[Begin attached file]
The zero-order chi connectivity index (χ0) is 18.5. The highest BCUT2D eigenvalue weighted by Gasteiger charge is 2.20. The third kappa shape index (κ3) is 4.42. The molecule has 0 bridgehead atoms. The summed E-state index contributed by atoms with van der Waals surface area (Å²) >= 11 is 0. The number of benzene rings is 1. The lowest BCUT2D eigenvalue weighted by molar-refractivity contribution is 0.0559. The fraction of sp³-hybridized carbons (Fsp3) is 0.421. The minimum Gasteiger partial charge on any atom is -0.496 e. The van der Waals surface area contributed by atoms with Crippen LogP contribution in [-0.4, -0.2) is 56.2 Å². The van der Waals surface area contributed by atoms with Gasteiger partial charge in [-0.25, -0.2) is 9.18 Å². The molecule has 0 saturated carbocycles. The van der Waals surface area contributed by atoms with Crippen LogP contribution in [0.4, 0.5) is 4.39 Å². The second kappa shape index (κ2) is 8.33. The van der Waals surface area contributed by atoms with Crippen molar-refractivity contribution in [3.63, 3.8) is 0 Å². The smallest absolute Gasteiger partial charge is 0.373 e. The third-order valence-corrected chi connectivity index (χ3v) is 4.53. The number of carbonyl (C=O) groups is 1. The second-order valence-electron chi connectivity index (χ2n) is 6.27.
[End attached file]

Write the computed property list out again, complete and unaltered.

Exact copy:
The zero-order chi connectivity index (χ0) is 18.5. The highest BCUT2D eigenvalue weighted by Gasteiger charge is 2.20. The third kappa shape index (κ3) is 4.42. The molecule has 0 bridgehead atoms. The summed E-state index contributed by atoms with van der Waals surface area (Å²) >= 11 is 0. The number of benzene rings is 1. The lowest BCUT2D eigenvalue weighted by molar-refractivity contribution is 0.0559. The fraction of sp³-hybridized carbons (Fsp3) is 0.421. The minimum Gasteiger partial charge on any atom is -0.496 e. The van der Waals surface area contributed by atoms with Crippen LogP contribution in [-0.4, -0.2) is 56.2 Å². The van der Waals surface area contributed by atoms with Gasteiger partial charge in [-0.25, -0.2) is 9.18 Å². The molecule has 0 saturated carbocycles. The van der Waals surface area contributed by atoms with Crippen LogP contribution in [0.4, 0.5) is 4.39 Å². The second kappa shape index (κ2) is 8.33. The van der Waals surface area contributed by atoms with Crippen molar-refractivity contribution in [3.63, 3.8) is 0 Å². The smallest absolute Gasteiger partial charge is 0.373 e. The third-order valence-corrected chi connectivity index (χ3v) is 4.53. The number of carbonyl (C=O) groups is 1. The second-order valence-electron chi connectivity index (χ2n) is 6.27.